How I deal with Keratosis Pilaris

Posted on April 07, 2018 under Thoughts

I am twenty-three years into a battle against Keratosis Pilaris. For those who don’t know, KP is a super common skin condition involving little bumps on the skin caused by a buildup of keratin. (This is really gross, but sometimes you can pop KP bumps just like zits – that’s how much keratin we’re talking.) Usually it’s on the arms and legs, but it can appear anywhere except the palms. Some people’s KP appears quite red and inflamed. Some people have it on only some parts of their arms and legs and some people get it only seasonally. I am one of the super lucky people who has it all over my arms and legs all year round. Mine usually isn’t particularly red – the bumps themselves are obviously pink, but the skin around them doesn’t get inflamed. During the winter when my skin is very dry it can be more noticeably red, but the above picture is a good representation of how it normally appears.

KP is not painful (just itchy sometimes, when it’s really dry) and it isn’t indicative of any sort of serious medical condition. It’s literally just my stupid skin producing too much keratin. It’s totally genetic – my mom has had it for her whole life and I’ve had it for as long as I can remember. Apparently it’s common for it to spontaneously improve by about age 30, but I’m not holding out much hope. Mine has pretty much stayed the same throughout my life, and since my mom has had hers forever I assume mine will be much the same. It’s actually kind of nice that I have her to look to, because it means I’m not wasting any time waiting for my KP to clear up in the next few years.

KP used to be something I was pretty self-conscious about – in a world that pushes absolute smoothness as the pinnacle of leg beauty, I will never achieve that. But when I was a teenager I looked into KP and realized how prevalent it is – it’s seen in approximately 30-50% of the adult population. You’d never know that, though, because the arms and legs we see in ads and on TV are always nice and smooth, blurred and Photoshopped to perfection. I’ve talked to so many people who are really self-conscious about their KP. It seems nonsensical to me that so many of us have insecurities about something that is incredibly prevalent. Gradually I began to notice just how many people have it, and I stopped caring as much. (Like, a few weeks ago I was with a group of eight people and I could see that at least three of them had it…) A good amount of people I pass on the street deal with the exact same thing, and those who don’t have definitely seen KP skin before and will not be shocked when confronted with my arms. I don’t really care about it from an aesthetic standpoint anymore; I wear shorts in the summer with absolutely zero thought about my KP. I mean, if I woke up with nice smooth legs I wouldn’t be mad, but I’ve long since accepted that I have visible bumps all over my arms and legs.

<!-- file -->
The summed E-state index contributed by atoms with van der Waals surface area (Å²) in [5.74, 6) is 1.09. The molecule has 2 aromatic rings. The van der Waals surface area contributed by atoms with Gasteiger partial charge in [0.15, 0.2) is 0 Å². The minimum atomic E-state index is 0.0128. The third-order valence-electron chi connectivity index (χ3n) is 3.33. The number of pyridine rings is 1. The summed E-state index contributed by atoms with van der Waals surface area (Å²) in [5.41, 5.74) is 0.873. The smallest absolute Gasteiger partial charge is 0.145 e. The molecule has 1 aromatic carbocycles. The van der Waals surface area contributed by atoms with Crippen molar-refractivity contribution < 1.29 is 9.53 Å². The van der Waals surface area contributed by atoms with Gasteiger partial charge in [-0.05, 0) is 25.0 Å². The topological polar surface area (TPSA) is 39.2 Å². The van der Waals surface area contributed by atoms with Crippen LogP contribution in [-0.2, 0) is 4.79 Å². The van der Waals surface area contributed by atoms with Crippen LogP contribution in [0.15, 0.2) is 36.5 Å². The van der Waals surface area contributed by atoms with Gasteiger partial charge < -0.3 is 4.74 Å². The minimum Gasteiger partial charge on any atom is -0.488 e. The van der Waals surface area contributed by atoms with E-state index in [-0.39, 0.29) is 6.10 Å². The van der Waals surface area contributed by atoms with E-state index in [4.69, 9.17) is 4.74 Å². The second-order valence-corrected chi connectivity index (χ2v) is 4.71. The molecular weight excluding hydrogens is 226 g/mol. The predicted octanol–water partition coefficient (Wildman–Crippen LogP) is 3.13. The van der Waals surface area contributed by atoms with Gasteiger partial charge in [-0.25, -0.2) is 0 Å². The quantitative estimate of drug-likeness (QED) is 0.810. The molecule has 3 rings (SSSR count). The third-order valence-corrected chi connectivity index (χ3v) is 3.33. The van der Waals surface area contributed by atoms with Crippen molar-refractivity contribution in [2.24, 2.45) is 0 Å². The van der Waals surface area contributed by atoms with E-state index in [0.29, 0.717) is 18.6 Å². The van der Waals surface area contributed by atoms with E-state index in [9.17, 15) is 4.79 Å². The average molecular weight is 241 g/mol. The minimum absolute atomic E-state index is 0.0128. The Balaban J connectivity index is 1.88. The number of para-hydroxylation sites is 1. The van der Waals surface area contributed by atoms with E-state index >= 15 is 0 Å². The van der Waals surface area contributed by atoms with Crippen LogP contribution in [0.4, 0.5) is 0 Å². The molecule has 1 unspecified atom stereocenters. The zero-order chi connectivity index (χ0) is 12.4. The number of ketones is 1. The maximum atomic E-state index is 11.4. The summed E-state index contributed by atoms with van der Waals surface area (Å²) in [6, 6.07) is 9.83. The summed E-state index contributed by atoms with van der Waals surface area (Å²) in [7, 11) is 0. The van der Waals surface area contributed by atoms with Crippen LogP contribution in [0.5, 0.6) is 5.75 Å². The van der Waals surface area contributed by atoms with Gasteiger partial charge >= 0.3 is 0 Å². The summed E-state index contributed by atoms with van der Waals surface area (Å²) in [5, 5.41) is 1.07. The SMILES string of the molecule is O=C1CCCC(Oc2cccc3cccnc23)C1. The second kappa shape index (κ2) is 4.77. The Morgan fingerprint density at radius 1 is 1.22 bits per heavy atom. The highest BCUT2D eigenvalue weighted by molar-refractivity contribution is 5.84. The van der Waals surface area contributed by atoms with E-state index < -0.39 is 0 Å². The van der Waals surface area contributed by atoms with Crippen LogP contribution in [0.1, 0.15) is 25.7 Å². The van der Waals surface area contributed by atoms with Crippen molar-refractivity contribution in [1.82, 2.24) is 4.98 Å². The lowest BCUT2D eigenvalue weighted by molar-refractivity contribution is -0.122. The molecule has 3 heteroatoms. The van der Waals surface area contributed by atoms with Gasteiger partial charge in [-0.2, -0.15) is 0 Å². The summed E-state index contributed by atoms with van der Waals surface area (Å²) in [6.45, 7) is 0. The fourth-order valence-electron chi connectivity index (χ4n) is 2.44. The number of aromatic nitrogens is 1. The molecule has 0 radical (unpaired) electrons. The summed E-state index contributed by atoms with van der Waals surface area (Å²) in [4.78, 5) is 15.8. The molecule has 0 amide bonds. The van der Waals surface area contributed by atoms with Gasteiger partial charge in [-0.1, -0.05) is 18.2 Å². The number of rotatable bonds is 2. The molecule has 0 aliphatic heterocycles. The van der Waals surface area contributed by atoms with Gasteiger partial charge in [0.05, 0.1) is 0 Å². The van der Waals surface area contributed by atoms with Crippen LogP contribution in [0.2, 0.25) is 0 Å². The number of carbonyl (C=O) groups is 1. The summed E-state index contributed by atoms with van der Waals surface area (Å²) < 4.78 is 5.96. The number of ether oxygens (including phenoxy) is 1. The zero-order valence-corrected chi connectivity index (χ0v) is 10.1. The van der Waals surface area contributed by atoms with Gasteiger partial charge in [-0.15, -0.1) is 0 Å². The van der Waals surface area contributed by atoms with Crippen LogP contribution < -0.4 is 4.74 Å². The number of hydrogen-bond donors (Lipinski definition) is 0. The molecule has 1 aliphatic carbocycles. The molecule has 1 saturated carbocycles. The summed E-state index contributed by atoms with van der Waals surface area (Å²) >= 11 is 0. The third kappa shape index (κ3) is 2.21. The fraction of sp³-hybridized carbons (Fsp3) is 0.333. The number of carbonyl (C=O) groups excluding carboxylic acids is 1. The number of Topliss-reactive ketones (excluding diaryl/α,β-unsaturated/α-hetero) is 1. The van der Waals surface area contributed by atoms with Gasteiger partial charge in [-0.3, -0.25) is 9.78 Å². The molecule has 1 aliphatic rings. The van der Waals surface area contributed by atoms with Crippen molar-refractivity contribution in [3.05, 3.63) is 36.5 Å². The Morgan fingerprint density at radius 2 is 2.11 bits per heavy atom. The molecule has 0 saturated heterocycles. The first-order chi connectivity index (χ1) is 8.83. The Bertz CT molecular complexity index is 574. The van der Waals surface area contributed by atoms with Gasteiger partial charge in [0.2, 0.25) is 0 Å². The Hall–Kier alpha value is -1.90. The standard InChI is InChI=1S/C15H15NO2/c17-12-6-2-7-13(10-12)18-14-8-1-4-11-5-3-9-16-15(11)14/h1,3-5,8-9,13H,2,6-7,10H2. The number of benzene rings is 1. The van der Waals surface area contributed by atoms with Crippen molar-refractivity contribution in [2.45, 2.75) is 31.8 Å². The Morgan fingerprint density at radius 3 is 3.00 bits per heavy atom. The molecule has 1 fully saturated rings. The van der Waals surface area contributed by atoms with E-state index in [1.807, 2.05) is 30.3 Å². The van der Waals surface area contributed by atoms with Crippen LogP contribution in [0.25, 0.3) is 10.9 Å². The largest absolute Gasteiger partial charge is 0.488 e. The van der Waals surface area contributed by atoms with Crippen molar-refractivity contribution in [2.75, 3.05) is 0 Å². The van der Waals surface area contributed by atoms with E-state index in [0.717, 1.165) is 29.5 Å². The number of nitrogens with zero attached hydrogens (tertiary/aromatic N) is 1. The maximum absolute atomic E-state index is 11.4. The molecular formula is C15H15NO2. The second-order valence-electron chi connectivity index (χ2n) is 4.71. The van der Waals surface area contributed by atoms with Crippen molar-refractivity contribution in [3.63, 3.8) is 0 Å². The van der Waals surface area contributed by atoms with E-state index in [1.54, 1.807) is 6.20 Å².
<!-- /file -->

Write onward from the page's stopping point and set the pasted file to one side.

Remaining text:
I could shave my legs ten times a day and they will still never look like this. Although she is most definitely receiving help from Sally Hansen and good old Photoshop…